My First Money Manifesto: Never be in the dark about your money

This is a rule for myself that I created when I was starting to get out of debt. I had turned to my mom to ask her for budgeting support and help, and was not surprised when she said that my dad handled it all.

Considering that my dad is not the best money manager as you may recall from my way earlier posts, I knew I had to learn how to deal with my money on my own.

But my little short-lived conversation about money with my mom made me realize that it wasn’t just her — it was a LOT of people (women in particular) who are in the dark about their finances, living and spending blindly from day-to-day.

I read countless stories about women suddenly realizing after some tragic event that they were up the creek without a paddle, financially speaking.

My heart broke for them, to hear them recount their stories about being completely lost, and I never wanted to be one of them.

So the following is what I told myself and my lessons learned when I first started clearing my debt.


Don’t just hand over control to anyone else and say: “He/She will take care of it, and I will never, ever have to worry about the money again.”

It’s your money, and no one else has a more vested interest in what you spend, save and invest in.

Don’t be one of those women who wakes up one day after a nasty job loss, disability, divorce, separation, death, or all the bad things that do happen in life and says: “I don’t even know where to begin to figure out what to do.”

No one has a better interest in your money than yourself, and I don’t find it an acceptable excuse to say: “Oh but my ______ always took care of it for me.”

It’s fine to let _______ take care of your money for you, but YOU better know what they’re doing with it at a higher, big-picture level.

Always ask why they’re choosing to do something, like put your money into dividend producing mutual funds.

Don’t just take for granted that it is just what you do and you trust them wholly. Research it for yourself, and just become well-informed, if not, involved.

If anything happens – you’ll know why, or at least be able to take over with a small learning curve.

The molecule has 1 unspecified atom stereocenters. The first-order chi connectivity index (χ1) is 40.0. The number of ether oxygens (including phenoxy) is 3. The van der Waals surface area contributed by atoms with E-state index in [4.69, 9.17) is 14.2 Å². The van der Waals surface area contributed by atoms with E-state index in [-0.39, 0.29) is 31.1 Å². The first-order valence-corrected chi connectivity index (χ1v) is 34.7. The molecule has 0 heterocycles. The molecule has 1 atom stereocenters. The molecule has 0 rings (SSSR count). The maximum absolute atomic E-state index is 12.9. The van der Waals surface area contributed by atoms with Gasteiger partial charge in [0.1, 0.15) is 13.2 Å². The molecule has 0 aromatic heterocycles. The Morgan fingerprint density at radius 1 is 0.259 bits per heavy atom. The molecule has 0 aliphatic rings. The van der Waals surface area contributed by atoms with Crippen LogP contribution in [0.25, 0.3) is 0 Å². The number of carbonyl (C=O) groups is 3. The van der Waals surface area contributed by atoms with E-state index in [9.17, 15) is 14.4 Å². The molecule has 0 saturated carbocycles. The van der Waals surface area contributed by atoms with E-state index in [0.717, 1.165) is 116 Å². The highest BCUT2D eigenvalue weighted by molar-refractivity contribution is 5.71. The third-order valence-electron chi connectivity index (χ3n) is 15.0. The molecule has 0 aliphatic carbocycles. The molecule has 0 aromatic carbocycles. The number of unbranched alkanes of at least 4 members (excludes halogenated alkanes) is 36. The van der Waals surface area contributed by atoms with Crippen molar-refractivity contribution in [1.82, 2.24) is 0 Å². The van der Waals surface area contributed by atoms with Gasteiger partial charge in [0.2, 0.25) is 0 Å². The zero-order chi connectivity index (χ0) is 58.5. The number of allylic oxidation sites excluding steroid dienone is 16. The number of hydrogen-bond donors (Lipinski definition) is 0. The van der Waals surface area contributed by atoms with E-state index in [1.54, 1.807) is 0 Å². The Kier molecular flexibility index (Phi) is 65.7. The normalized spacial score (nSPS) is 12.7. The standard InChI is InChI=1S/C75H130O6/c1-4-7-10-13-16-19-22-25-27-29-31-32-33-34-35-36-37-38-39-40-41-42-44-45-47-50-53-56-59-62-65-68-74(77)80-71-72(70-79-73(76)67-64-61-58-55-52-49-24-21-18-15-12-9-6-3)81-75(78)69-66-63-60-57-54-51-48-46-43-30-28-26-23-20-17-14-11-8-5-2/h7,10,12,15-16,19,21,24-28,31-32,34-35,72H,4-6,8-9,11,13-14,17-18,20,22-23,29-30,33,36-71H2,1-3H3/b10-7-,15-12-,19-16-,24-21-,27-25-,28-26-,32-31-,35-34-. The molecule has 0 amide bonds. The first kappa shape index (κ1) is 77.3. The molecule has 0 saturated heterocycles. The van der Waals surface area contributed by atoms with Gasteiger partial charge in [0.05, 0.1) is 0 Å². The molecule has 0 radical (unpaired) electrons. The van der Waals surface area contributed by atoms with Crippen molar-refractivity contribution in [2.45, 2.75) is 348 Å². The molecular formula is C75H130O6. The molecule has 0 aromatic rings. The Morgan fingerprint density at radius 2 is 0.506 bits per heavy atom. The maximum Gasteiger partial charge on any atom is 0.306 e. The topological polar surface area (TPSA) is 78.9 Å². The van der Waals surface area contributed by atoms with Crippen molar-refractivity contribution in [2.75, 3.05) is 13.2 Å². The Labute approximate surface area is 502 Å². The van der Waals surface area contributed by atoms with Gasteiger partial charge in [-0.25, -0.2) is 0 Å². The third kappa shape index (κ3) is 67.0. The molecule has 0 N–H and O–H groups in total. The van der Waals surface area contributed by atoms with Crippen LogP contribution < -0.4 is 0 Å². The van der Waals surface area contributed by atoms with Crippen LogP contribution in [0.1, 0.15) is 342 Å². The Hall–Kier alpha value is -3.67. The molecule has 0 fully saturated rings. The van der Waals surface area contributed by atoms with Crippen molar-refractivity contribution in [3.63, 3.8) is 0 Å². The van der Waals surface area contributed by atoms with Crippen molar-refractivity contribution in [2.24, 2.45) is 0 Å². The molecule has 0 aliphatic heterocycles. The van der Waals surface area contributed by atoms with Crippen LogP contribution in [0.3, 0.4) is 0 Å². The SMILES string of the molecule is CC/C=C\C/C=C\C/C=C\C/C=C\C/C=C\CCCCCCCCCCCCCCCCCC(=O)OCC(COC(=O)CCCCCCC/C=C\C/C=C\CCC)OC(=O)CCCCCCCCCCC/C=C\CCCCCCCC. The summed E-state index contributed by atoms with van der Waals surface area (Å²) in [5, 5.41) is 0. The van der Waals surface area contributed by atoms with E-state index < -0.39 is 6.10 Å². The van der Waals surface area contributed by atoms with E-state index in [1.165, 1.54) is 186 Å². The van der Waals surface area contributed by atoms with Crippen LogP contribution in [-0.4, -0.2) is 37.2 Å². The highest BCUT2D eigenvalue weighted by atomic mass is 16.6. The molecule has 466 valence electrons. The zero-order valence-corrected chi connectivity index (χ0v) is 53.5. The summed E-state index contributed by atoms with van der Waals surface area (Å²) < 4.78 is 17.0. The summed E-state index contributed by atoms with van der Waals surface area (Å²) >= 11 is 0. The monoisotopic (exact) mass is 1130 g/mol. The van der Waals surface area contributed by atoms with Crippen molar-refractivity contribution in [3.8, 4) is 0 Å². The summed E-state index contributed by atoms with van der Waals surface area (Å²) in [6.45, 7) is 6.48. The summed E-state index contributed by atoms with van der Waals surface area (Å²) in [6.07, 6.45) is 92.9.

Princess routines are just self-loathing pity parties

I have done a couple of these, but they’re just an unproductive waste of time.

The reason why I am being so tough is because that sort of helpless woe-is-me princess routine doesn’t really hold any substance when you are faced with the prospect of having to eat cat food to survive, and working until you die instead of enjoying your golden years.

“I didn’t know!”, is not a good excuse any more.

People may sympathize in exceptional circumstances such as having to take care of another family member and therefore not having any income, or an unexpected disability – those are things in life that happen out of your control.

However, if you spent your whole life carelessly spending every dime and living life to the fullest because you couldn’t “take it with you to the grave”, we are not going to be as forgiving.

Especially if we’re the ones who worked hard and saved, and are not going to be open to bailing you out if you haven’t lived conscientiously.

Lower your expectations about someone or something swooping in to save you from your money mess, and save yourself.

The reality is you can really only depend on yourself.

People grow apart, break up, and leave our lives in all sorts of ways and we are the only constants in our own lives.

I am not saying that along the way you won’t meet wonderful people who will help you and do all sorts of neat and great things – I am saying you should prepare for the worst on your own instead of expecting the best to be handed to you on a silver platter.

The latter just creates inevitable disappointment.

So enjoy your money ……responsibly

It’s just a tool. Money doesn’t do anything – you are the one who can make money work for you or against you.

Nor am I saying that you will have to scrimp every penny and never enjoy a dime of it in fear of being a bag lady in a coffee shop eating lithium on on ice cream.

Just prepare for the worst, the best way that you possibly can with the resources you have available.

Some of us have more, some have less.

The key is just to do something about it for yourself instead of wasting your time comparing yourself to others — you live differently and within the constraints of what you have, and that’s it.

So that’s it. That’s what I told myself when I started and I am still following it to this day.

About the Author

Just a girl trying to find a balance between being a Shopaholic and a Saver. I cleared $60,000 in 18 months earning $65,000 gross/year. Now I am self-employed, and you can read more about my story here, or visit my other blog: The Everyday Minimalist.